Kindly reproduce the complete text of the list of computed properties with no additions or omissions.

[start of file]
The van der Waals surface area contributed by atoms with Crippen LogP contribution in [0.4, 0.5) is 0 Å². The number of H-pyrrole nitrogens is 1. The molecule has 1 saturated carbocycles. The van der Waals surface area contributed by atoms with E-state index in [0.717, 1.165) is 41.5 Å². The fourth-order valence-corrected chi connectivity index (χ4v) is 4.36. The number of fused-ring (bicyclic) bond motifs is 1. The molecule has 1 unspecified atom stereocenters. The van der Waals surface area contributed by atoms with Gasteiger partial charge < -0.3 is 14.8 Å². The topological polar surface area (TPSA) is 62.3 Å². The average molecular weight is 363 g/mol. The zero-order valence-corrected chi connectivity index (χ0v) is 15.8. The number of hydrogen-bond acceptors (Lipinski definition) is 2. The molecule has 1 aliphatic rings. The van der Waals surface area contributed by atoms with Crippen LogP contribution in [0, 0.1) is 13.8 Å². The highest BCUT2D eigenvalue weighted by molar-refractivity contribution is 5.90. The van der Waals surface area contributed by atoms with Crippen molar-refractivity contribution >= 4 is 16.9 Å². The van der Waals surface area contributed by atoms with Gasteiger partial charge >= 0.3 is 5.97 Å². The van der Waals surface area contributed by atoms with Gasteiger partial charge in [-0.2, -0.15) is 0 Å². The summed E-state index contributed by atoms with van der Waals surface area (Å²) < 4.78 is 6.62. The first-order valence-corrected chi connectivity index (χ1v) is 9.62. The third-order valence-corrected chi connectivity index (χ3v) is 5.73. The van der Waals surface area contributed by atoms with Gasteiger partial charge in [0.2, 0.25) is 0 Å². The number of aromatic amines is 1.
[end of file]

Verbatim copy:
The van der Waals surface area contributed by atoms with Crippen LogP contribution in [0.4, 0.5) is 0 Å². The number of H-pyrrole nitrogens is 1. The molecule has 1 saturated carbocycles. The van der Waals surface area contributed by atoms with E-state index in [0.717, 1.165) is 41.5 Å². The fourth-order valence-corrected chi connectivity index (χ4v) is 4.36. The number of fused-ring (bicyclic) bond motifs is 1. The molecule has 1 unspecified atom stereocenters. The van der Waals surface area contributed by atoms with Gasteiger partial charge < -0.3 is 14.8 Å². The topological polar surface area (TPSA) is 62.3 Å². The average molecular weight is 363 g/mol. The zero-order valence-corrected chi connectivity index (χ0v) is 15.8. The number of hydrogen-bond acceptors (Lipinski definition) is 2. The molecule has 1 aliphatic rings. The van der Waals surface area contributed by atoms with Crippen LogP contribution in [0, 0.1) is 13.8 Å². The highest BCUT2D eigenvalue weighted by molar-refractivity contribution is 5.90. The van der Waals surface area contributed by atoms with Crippen molar-refractivity contribution >= 4 is 16.9 Å². The van der Waals surface area contributed by atoms with Gasteiger partial charge >= 0.3 is 5.97 Å². The van der Waals surface area contributed by atoms with Gasteiger partial charge in [-0.2, -0.15) is 0 Å². The summed E-state index contributed by atoms with van der Waals surface area (Å²) < 4.78 is 6.62. The first-order valence-corrected chi connectivity index (χ1v) is 9.62. The third-order valence-corrected chi connectivity index (χ3v) is 5.73. The van der Waals surface area contributed by atoms with Gasteiger partial charge in [0.2, 0.25) is 0 Å². The number of aromatic amines is 1.